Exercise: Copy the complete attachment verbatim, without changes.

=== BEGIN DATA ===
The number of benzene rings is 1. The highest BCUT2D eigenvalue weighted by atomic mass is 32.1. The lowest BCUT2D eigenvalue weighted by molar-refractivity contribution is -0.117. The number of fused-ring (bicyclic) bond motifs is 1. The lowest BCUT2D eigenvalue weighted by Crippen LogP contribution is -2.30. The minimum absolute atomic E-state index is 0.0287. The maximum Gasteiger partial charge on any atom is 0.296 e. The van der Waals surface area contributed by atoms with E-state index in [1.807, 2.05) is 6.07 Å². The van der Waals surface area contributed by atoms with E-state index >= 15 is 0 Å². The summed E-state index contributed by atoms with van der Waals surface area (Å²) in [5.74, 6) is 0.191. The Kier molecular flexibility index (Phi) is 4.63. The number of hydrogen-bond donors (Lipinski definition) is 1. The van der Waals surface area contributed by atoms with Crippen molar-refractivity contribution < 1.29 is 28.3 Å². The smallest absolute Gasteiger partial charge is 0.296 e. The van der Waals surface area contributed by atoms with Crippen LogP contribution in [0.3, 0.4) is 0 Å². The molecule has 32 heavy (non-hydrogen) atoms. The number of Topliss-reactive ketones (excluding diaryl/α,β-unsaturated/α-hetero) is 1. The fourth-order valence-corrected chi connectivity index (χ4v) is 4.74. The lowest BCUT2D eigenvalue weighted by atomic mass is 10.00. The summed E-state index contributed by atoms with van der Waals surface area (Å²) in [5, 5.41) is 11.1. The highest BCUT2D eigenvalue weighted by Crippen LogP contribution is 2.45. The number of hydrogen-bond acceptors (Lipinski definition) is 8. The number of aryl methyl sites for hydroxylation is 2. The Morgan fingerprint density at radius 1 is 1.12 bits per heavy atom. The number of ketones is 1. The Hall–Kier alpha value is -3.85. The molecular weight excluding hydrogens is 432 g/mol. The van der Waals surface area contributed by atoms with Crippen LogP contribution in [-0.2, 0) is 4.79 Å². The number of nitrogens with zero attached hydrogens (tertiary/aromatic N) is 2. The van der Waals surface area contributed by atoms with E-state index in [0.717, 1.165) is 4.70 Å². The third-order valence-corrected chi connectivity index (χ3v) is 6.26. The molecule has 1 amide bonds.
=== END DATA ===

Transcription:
The number of benzene rings is 1. The highest BCUT2D eigenvalue weighted by atomic mass is 32.1. The lowest BCUT2D eigenvalue weighted by molar-refractivity contribution is -0.117. The number of fused-ring (bicyclic) bond motifs is 1. The lowest BCUT2D eigenvalue weighted by Crippen LogP contribution is -2.30. The minimum absolute atomic E-state index is 0.0287. The maximum Gasteiger partial charge on any atom is 0.296 e. The van der Waals surface area contributed by atoms with E-state index in [1.807, 2.05) is 6.07 Å². The van der Waals surface area contributed by atoms with E-state index >= 15 is 0 Å². The summed E-state index contributed by atoms with van der Waals surface area (Å²) in [5.74, 6) is 0.191. The Kier molecular flexibility index (Phi) is 4.63. The number of hydrogen-bond donors (Lipinski definition) is 1. The van der Waals surface area contributed by atoms with Crippen molar-refractivity contribution < 1.29 is 28.3 Å². The smallest absolute Gasteiger partial charge is 0.296 e. The van der Waals surface area contributed by atoms with Crippen LogP contribution in [0.3, 0.4) is 0 Å². The molecule has 32 heavy (non-hydrogen) atoms. The number of Topliss-reactive ketones (excluding diaryl/α,β-unsaturated/α-hetero) is 1. The fourth-order valence-corrected chi connectivity index (χ4v) is 4.74. The lowest BCUT2D eigenvalue weighted by atomic mass is 10.00. The summed E-state index contributed by atoms with van der Waals surface area (Å²) in [5, 5.41) is 11.1. The highest BCUT2D eigenvalue weighted by Crippen LogP contribution is 2.45. The number of hydrogen-bond acceptors (Lipinski definition) is 8. The number of aryl methyl sites for hydroxylation is 2. The Morgan fingerprint density at radius 1 is 1.12 bits per heavy atom. The number of ketones is 1. The Hall–Kier alpha value is -3.85. The molecular weight excluding hydrogens is 432 g/mol. The van der Waals surface area contributed by atoms with Crippen LogP contribution in [-0.2, 0) is 4.79 Å². The number of nitrogens with zero attached hydrogens (tertiary/aromatic N) is 2. The van der Waals surface area contributed by atoms with E-state index in [0.717, 1.165) is 4.70 Å². The third-order valence-corrected chi connectivity index (χ3v) is 6.26. The molecule has 1 amide bonds.